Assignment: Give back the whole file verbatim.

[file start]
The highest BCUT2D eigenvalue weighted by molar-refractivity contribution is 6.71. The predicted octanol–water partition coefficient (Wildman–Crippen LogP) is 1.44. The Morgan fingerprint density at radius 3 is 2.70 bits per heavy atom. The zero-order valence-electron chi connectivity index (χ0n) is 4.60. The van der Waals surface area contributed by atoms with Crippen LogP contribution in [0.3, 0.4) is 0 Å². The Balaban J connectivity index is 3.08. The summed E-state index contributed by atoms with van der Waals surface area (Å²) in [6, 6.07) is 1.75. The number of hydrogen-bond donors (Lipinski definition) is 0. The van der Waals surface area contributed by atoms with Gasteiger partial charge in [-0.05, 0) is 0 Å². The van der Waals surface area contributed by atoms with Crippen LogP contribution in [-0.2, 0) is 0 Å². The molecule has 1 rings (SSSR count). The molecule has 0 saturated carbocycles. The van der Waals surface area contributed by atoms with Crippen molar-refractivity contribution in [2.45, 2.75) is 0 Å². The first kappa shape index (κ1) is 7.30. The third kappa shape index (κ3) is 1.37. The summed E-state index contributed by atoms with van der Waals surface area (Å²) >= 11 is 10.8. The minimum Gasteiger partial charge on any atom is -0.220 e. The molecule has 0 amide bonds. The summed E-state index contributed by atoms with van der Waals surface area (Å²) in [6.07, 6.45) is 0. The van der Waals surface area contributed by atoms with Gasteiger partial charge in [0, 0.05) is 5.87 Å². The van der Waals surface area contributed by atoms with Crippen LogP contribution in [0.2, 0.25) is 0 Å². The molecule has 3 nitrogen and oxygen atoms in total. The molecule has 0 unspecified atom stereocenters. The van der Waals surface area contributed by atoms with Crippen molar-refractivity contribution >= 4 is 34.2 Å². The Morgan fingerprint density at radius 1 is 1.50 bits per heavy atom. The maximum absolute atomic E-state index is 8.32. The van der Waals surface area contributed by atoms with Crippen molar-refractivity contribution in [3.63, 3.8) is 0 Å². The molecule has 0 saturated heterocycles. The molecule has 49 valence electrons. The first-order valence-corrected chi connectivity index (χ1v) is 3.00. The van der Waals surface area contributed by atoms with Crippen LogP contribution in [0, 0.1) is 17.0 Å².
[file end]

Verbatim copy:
The highest BCUT2D eigenvalue weighted by molar-refractivity contribution is 6.71. The predicted octanol–water partition coefficient (Wildman–Crippen LogP) is 1.44. The Morgan fingerprint density at radius 3 is 2.70 bits per heavy atom. The zero-order valence-electron chi connectivity index (χ0n) is 4.60. The van der Waals surface area contributed by atoms with Crippen LogP contribution in [0.3, 0.4) is 0 Å². The Balaban J connectivity index is 3.08. The summed E-state index contributed by atoms with van der Waals surface area (Å²) in [6, 6.07) is 1.75. The number of hydrogen-bond donors (Lipinski definition) is 0. The van der Waals surface area contributed by atoms with Gasteiger partial charge in [-0.05, 0) is 0 Å². The van der Waals surface area contributed by atoms with Crippen LogP contribution in [-0.2, 0) is 0 Å². The molecule has 1 rings (SSSR count). The molecule has 0 saturated carbocycles. The van der Waals surface area contributed by atoms with Crippen molar-refractivity contribution in [2.45, 2.75) is 0 Å². The first kappa shape index (κ1) is 7.30. The third kappa shape index (κ3) is 1.37. The summed E-state index contributed by atoms with van der Waals surface area (Å²) >= 11 is 10.8. The minimum Gasteiger partial charge on any atom is -0.220 e. The molecule has 0 amide bonds. The summed E-state index contributed by atoms with van der Waals surface area (Å²) in [6.07, 6.45) is 0. The van der Waals surface area contributed by atoms with Gasteiger partial charge in [0, 0.05) is 5.87 Å². The van der Waals surface area contributed by atoms with Crippen LogP contribution in [0.2, 0.25) is 0 Å². The molecule has 3 nitrogen and oxygen atoms in total. The molecule has 0 unspecified atom stereocenters. The van der Waals surface area contributed by atoms with Crippen molar-refractivity contribution >= 4 is 34.2 Å². The Morgan fingerprint density at radius 1 is 1.50 bits per heavy atom. The maximum absolute atomic E-state index is 8.32. The van der Waals surface area contributed by atoms with Crippen molar-refractivity contribution in [3.63, 3.8) is 0 Å². The molecule has 0 saturated heterocycles. The molecule has 49 valence electrons. The first-order valence-corrected chi connectivity index (χ1v) is 3.00. The van der Waals surface area contributed by atoms with Crippen LogP contribution in [0, 0.1) is 17.0 Å².